This month I’ve been focusing on improving my existing projects and the latest improvement due to that has been moving all my sites to a new theme. In this post, I’ll talk about why I thought it was time to get a new theme and how I solved it in the new theme I created, dubbed hamship.
problems with my existing themes
large surface area to maintain
I use Hugo, a static-site generator, to build my sites. This gives me a huge amount of flexibility in modifying my sites to fit my needs as I have direct access to all the code in the stack.
However this flexibility comes at the cost of time and effort to track down and fix the code breaking your site. This cost multiplies as you add in additional sites (of which I currently have 4) and additional themes (at the time, each was on its own theme) as the lines of code you have to parse and use cases you have to keep in mind grow with them.
sites weren’t focused on my most important content
I get a fair amount of views to my online properties (around 1,500 monthly at last count) but I realized that most of those views weren’t useful or valuable. They come to my site, get their content, and leave. A few will click around, but they never seemed to get to the content I most want viewed - my projects.
This observation, coupled with feedback I’d gotten that people get lost in my sites, led me to believe that most people won’t go beyond the first page they land on and those that do will almost always only go one click. Thus it seemed that my important content was all a few layers too deep in my site tree and it’d be a lot of work to refactor each of the different themes I was using to showcase the most important content for each site.
sites didn’t feel ‘me’
A more subjective problem I had with my sites is that there wasn’t really a cohesive visual theme to tie them all together. They of course all lived under the same domains but some light research in my friend groups revealed that people didn’t really find them connected.
Plus I’ve developed a visual theme over the years that I’ve really come to like and it seemed like a wasted opportunity to not display it front and center on my sites.
the solution (I chose)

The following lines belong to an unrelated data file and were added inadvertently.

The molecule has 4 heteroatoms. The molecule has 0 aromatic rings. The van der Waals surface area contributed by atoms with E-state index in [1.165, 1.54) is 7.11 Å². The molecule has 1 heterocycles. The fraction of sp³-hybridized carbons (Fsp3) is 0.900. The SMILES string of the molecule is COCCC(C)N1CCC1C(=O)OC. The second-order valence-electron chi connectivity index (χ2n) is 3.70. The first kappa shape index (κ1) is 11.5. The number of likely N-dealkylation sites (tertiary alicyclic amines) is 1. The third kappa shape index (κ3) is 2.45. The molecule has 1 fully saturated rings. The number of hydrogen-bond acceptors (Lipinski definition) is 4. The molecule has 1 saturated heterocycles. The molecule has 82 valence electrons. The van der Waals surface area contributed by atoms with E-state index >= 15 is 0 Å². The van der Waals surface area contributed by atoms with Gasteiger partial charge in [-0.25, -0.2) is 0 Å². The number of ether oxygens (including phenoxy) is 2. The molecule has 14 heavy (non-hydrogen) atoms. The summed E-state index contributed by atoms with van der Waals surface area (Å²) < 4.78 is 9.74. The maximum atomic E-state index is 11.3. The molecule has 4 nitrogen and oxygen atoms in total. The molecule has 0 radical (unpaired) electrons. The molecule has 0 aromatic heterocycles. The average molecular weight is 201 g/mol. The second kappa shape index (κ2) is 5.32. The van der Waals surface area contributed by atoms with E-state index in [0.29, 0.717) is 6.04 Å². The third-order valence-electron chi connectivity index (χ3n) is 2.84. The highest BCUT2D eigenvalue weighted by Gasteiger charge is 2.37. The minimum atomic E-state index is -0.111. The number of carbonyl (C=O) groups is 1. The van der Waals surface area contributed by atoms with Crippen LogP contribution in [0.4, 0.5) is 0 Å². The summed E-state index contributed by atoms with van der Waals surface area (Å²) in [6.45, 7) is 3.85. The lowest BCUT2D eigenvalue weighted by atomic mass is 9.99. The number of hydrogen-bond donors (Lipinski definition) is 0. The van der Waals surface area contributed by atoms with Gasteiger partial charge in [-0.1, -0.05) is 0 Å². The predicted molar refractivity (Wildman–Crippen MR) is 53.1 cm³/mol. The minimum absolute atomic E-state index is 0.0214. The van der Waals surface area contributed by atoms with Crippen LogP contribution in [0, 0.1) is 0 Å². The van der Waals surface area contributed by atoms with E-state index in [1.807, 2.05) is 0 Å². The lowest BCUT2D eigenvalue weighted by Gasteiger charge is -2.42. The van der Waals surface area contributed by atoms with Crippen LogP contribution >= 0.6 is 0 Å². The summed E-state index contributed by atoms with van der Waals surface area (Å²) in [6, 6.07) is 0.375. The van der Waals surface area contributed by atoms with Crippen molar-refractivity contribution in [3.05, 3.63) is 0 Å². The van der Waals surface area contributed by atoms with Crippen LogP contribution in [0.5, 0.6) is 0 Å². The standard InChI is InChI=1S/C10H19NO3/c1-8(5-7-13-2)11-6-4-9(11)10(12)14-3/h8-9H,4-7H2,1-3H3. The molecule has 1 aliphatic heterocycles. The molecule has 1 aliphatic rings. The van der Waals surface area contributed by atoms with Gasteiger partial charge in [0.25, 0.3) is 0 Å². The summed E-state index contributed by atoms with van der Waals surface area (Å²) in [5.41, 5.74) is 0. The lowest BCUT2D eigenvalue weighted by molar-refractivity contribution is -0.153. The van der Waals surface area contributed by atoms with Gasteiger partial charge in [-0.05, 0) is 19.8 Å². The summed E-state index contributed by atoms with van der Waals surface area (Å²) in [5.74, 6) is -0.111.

Obvs there are an infinite number of ways I could’ve gone about solving this problem for myself but I basically boiled it down to a few constraints that worked for me and fit my interests.
- Use Hugo - I love that it’s open source, I love the idea of JAM stack, it’s easy, and it works
- Have one theme to rule them all - As much as I love building things, I don’t love tracking down endless bugs. Having one theme would allow me to fix once, profit everywhere and that holds for developing as well #systematicimprovement
- Make it easy (and configurable!) to focus on certain content - each of my sites focuses on something slightly different so this one theme had to work for each
- Make it me
hamship - rooted on the word
flagship cause it was gonna be all over my sites and with a
ham plopped on cause
Some current features and how I use them to make the theme work for me:
You can configure how each type of content is displayed as well as feature different content types on your homepage. I feature my projects on Labs, posts on my blog, and Art features my art, sans titles.
You can also configure the logos and menu items as you see fit. I created new logos for my blog, Labs, and Art as well as featured my projects in Labs and Art and posts for my blog.
I’ve baked in elements of my own design system in this theme, like the fonts, color, and style options but it could be genericized with relative ease.
- code highlighting via Google’s Prettify
You can read the original post here
- customizable footers in
singletemplates - I use them for ads and for site-wide calls-to-action
- A reading time and word count widget at the top of every
Plus I beat out The New York Times and Hacker News in 3⁄4 categories on web.dev!
fin + future work
I’m considering posting the theme on Hugo’s theme marketplace but I think I need to sort out the coupling of my styles in the theme first. Until then poke around my sites (they’re all linked here) and let me know what you think via my contact page!